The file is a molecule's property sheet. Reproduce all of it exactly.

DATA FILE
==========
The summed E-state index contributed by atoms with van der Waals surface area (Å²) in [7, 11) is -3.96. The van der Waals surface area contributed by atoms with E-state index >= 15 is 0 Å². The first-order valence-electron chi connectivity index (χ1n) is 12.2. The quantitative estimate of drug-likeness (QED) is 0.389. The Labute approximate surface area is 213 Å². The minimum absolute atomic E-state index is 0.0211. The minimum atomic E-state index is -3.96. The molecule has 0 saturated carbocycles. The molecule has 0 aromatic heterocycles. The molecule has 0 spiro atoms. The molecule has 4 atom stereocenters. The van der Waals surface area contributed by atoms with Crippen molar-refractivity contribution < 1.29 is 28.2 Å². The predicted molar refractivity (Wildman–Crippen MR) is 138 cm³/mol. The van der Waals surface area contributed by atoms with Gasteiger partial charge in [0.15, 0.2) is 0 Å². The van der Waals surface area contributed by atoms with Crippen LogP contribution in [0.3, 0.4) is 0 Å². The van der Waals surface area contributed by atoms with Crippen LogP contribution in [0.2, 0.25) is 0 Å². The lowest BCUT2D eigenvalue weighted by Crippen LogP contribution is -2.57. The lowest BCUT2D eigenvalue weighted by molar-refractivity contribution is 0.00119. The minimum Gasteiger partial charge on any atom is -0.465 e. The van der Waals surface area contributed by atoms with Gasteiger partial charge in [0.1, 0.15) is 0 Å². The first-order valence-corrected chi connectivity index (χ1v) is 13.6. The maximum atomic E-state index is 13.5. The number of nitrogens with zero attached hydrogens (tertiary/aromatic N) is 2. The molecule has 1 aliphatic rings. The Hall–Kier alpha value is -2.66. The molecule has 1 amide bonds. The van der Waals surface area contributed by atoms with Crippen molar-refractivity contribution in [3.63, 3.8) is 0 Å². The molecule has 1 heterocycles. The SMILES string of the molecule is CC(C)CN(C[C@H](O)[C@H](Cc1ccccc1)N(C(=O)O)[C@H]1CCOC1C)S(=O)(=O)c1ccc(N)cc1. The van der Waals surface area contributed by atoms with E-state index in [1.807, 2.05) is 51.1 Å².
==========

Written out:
The summed E-state index contributed by atoms with van der Waals surface area (Å²) in [7, 11) is -3.96. The van der Waals surface area contributed by atoms with E-state index >= 15 is 0 Å². The first-order valence-electron chi connectivity index (χ1n) is 12.2. The quantitative estimate of drug-likeness (QED) is 0.389. The Labute approximate surface area is 213 Å². The minimum absolute atomic E-state index is 0.0211. The minimum atomic E-state index is -3.96. The molecule has 0 saturated carbocycles. The molecule has 0 aromatic heterocycles. The molecule has 0 spiro atoms. The molecule has 4 atom stereocenters. The van der Waals surface area contributed by atoms with Crippen molar-refractivity contribution < 1.29 is 28.2 Å². The predicted molar refractivity (Wildman–Crippen MR) is 138 cm³/mol. The van der Waals surface area contributed by atoms with Gasteiger partial charge in [0.15, 0.2) is 0 Å². The van der Waals surface area contributed by atoms with Crippen LogP contribution in [0.3, 0.4) is 0 Å². The van der Waals surface area contributed by atoms with Crippen LogP contribution in [0.2, 0.25) is 0 Å². The lowest BCUT2D eigenvalue weighted by Crippen LogP contribution is -2.57. The lowest BCUT2D eigenvalue weighted by molar-refractivity contribution is 0.00119. The minimum Gasteiger partial charge on any atom is -0.465 e. The van der Waals surface area contributed by atoms with Gasteiger partial charge in [0.1, 0.15) is 0 Å². The first-order valence-corrected chi connectivity index (χ1v) is 13.6. The maximum atomic E-state index is 13.5. The number of nitrogens with zero attached hydrogens (tertiary/aromatic N) is 2. The molecule has 1 aliphatic rings. The Hall–Kier alpha value is -2.66. The molecule has 1 amide bonds. The van der Waals surface area contributed by atoms with Crippen molar-refractivity contribution in [3.63, 3.8) is 0 Å². The molecule has 1 heterocycles. The SMILES string of the molecule is CC(C)CN(C[C@H](O)[C@H](Cc1ccccc1)N(C(=O)O)[C@H]1CCOC1C)S(=O)(=O)c1ccc(N)cc1. The van der Waals surface area contributed by atoms with E-state index in [1.807, 2.05) is 51.1 Å².